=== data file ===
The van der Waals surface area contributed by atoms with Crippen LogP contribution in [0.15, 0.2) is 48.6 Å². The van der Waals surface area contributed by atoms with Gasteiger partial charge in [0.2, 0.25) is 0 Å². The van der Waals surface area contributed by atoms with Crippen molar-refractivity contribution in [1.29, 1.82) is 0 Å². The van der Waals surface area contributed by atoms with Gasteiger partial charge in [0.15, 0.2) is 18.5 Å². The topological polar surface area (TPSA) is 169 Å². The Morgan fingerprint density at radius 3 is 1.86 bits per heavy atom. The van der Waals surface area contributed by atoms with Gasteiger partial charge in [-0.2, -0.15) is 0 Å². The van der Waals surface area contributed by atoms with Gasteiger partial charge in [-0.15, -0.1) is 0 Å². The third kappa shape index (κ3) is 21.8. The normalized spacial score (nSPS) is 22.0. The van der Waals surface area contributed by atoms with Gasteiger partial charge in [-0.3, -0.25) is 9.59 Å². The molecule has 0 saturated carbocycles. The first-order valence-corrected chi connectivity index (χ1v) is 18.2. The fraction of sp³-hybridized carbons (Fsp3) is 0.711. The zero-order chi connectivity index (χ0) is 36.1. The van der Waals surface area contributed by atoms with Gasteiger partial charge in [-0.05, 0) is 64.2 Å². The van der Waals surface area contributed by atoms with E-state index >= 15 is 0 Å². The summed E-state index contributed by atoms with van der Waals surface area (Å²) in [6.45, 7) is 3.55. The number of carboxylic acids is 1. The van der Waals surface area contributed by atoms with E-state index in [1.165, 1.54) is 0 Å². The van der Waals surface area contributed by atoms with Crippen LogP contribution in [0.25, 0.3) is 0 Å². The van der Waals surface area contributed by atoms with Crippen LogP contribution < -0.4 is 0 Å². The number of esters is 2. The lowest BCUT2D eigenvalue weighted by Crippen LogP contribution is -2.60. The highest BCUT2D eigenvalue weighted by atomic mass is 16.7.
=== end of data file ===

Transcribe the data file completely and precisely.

The van der Waals surface area contributed by atoms with Crippen LogP contribution in [0.15, 0.2) is 48.6 Å². The van der Waals surface area contributed by atoms with Gasteiger partial charge in [0.2, 0.25) is 0 Å². The van der Waals surface area contributed by atoms with Crippen molar-refractivity contribution in [1.29, 1.82) is 0 Å². The van der Waals surface area contributed by atoms with Gasteiger partial charge in [0.15, 0.2) is 18.5 Å². The topological polar surface area (TPSA) is 169 Å². The Morgan fingerprint density at radius 3 is 1.86 bits per heavy atom. The van der Waals surface area contributed by atoms with Gasteiger partial charge in [-0.2, -0.15) is 0 Å². The van der Waals surface area contributed by atoms with Gasteiger partial charge in [-0.15, -0.1) is 0 Å². The third kappa shape index (κ3) is 21.8. The normalized spacial score (nSPS) is 22.0. The van der Waals surface area contributed by atoms with Gasteiger partial charge in [-0.3, -0.25) is 9.59 Å². The molecule has 0 saturated carbocycles. The first-order valence-corrected chi connectivity index (χ1v) is 18.2. The fraction of sp³-hybridized carbons (Fsp3) is 0.711. The zero-order chi connectivity index (χ0) is 36.1. The van der Waals surface area contributed by atoms with Gasteiger partial charge in [-0.05, 0) is 64.2 Å². The van der Waals surface area contributed by atoms with E-state index >= 15 is 0 Å². The summed E-state index contributed by atoms with van der Waals surface area (Å²) in [6.45, 7) is 3.55. The number of carboxylic acids is 1. The van der Waals surface area contributed by atoms with E-state index in [1.165, 1.54) is 0 Å². The van der Waals surface area contributed by atoms with Crippen LogP contribution in [0.25, 0.3) is 0 Å². The van der Waals surface area contributed by atoms with Crippen LogP contribution < -0.4 is 0 Å². The number of esters is 2. The lowest BCUT2D eigenvalue weighted by Crippen LogP contribution is -2.60. The highest BCUT2D eigenvalue weighted by atomic mass is 16.7.